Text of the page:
But while state party leaders may have liked Peña’s performance, not everyone in his district was so thrilled. On Aug. 28, well-known businessman Eddie Saenz made official what had been rumored for months–that he will challenge Peña for the Edinburg-based District 40 seat in the Democratic primary next March. Since no Republican can win the district–Peña ran unopposed in the 2002 general election–the victor of what promises to be a costly race will head to Austin.
That Peña need worry about a possible primary defeat speaks volumes about the state of the Democratic Party. A Republican freshman in good standing with GOP leaders can likely expect huge backing from his or her own party.
Still, Peña will not be easy to beat. His vocal, unequivocal stance on key Democratic issues has won him strong grassroots support in the district. Like most Dems, Peña saw many of his bills crushed by a hard-right Republican majority. Peña will portray himself as fighting the good fight. During the session, he even publicly lambasted Rep. Kino Flores (D-Mission) for working closely with Republicans. Flores, chairman of the Licensing and Administrative Procedures Committee, was one of 14 House Dems who broke ranks to cast decisive votes for the tort reform constitutional amendment known on the Sept. 13 ballot as Prop. 12.
Backed by chamber of commerce connections, Saenz has money to burn. His engineering company, J.E. Saenz & Associates, has been a key player in the Valley’s recent construction boom. As an Edinburg Chamber board member, Saenz can expect substantial support from the business community and some local officials who feel Peña didn’t work hard enough to funnel legislative pork to the district. Saenz is painting himself as the pro-business, consensus-building moderate who, following a Flores-like approach, says he will work with the leadership to bring money to the district. “There needs to be more than just filing legislation and letting it sit there,” Saenz said by phone from Edinburg. “I’m going to work with all the personalities that are up there.” Saenz, like Flores, has come out in favor of Prop. 12.
Peña will try to label Saenz as a closet Republican who will work too closely with the leadership to the detriment of South Texas. “The people for Prop. 12 and the medical lobby and the insurance lobby support my opponent and are taking, in my opinion, anti-Democratic positions,” Peña said.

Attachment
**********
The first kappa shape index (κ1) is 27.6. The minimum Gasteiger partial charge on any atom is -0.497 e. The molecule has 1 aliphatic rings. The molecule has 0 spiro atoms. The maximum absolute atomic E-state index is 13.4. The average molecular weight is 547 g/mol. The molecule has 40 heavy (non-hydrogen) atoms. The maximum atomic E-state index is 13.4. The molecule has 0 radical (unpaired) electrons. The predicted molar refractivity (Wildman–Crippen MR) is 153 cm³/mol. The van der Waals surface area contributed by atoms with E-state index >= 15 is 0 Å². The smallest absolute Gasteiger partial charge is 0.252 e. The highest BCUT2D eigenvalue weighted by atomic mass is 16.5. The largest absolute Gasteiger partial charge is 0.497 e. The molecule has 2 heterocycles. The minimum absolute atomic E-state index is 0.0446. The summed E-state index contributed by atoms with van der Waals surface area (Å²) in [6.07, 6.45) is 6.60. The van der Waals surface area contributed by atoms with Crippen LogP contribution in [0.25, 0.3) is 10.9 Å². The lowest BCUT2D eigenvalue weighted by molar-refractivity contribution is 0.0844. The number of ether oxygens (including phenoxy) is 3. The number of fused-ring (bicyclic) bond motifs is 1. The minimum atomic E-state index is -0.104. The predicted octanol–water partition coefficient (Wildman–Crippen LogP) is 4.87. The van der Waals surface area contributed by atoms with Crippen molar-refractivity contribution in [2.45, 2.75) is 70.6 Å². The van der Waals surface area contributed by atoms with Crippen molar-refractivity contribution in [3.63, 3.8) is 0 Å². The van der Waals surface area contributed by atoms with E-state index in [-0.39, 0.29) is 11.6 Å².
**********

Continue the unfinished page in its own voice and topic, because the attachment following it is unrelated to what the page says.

The race is shaping up as a proxy fight between Flores and Peña.
It’s the kind of tussle that will shape the personality of the House Democratic Caucus. With right-wing Republicans likely running the Lege for several more sessions, races like this one will help determine whether we’ll see more Flores-style bargainers or Peña-like grenade-throwers.
Freedom And Folly
This has been a good summer for justice in Tulia, Texas. It began in Austin on June 2 when Gov. Rick Perry signed into law a bill to release 12 remaining prisoners wrongfully busted by the Panhandle Regional Narcotics Task Force. Observer readers know the Tulia story well thanks to former editor Nate Blakeslee (See “The Color of Justice,” June 23, 2000) who first broke it three years ago. Now nearly the entire world has learned the sordid tale of freelance narc Tom Coleman and his 18-month undercover operation that led to the arrest of 46 people in Tulia, 39 of whom were black. Task force officials and prosecutors knew that Coleman was a liar and a racist. But despite Coleman’s personal unreliability and uncorroborated testimony, at least nine ended up serving four years in prison before their release this summer.
Two months prior to the law’s passage, Coleman testified during an evidentiary hearing ordered by the Texas Court of Criminal Appeals. In his ruling after the hearing, a visiting magistrate from Dallas, Judge Ron Chapman, urged the Court of Criminal Appeals to grant new trials to those convicted in Coleman’s sting. Chapman has characterized elements of Coleman’s testimony as “blatant perjury.” The itinerant lawman was indicted for perjury in April. He pled not guilty. The first hearing in that case will be this September 25.